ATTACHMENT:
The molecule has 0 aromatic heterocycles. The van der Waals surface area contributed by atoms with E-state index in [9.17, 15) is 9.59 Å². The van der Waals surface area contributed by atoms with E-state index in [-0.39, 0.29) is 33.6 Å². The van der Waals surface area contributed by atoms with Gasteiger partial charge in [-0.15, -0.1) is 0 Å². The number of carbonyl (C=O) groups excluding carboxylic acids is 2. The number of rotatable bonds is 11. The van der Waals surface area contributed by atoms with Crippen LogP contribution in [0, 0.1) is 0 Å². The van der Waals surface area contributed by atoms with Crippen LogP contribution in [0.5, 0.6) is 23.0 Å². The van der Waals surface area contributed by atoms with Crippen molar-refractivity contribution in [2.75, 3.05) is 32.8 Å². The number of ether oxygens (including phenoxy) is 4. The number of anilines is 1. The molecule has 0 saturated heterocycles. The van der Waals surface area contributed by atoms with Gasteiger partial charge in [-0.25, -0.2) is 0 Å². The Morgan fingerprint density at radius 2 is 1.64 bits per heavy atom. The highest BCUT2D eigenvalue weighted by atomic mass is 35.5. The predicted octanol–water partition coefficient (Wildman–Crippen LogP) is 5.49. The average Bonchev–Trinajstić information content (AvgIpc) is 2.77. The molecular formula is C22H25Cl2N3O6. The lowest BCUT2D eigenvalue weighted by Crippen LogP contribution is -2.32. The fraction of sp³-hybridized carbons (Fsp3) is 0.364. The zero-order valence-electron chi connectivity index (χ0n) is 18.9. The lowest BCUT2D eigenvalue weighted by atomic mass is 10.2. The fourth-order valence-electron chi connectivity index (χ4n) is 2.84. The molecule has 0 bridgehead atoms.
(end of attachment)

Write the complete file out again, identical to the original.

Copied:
The molecule has 0 aromatic heterocycles. The van der Waals surface area contributed by atoms with E-state index in [9.17, 15) is 9.59 Å². The van der Waals surface area contributed by atoms with E-state index in [-0.39, 0.29) is 33.6 Å². The van der Waals surface area contributed by atoms with Gasteiger partial charge in [-0.15, -0.1) is 0 Å². The number of carbonyl (C=O) groups excluding carboxylic acids is 2. The number of rotatable bonds is 11. The van der Waals surface area contributed by atoms with Crippen LogP contribution in [0, 0.1) is 0 Å². The van der Waals surface area contributed by atoms with Crippen LogP contribution in [0.5, 0.6) is 23.0 Å². The van der Waals surface area contributed by atoms with Crippen molar-refractivity contribution in [2.75, 3.05) is 32.8 Å². The number of ether oxygens (including phenoxy) is 4. The number of anilines is 1. The molecule has 0 saturated heterocycles. The van der Waals surface area contributed by atoms with Gasteiger partial charge in [-0.25, -0.2) is 0 Å². The Morgan fingerprint density at radius 2 is 1.64 bits per heavy atom. The highest BCUT2D eigenvalue weighted by atomic mass is 35.5. The predicted octanol–water partition coefficient (Wildman–Crippen LogP) is 5.49. The average Bonchev–Trinajstić information content (AvgIpc) is 2.77. The molecular formula is C22H25Cl2N3O6. The lowest BCUT2D eigenvalue weighted by Crippen LogP contribution is -2.32. The fraction of sp³-hybridized carbons (Fsp3) is 0.364. The zero-order valence-electron chi connectivity index (χ0n) is 18.9. The lowest BCUT2D eigenvalue weighted by atomic mass is 10.2. The fourth-order valence-electron chi connectivity index (χ4n) is 2.84. The molecule has 0 bridgehead atoms.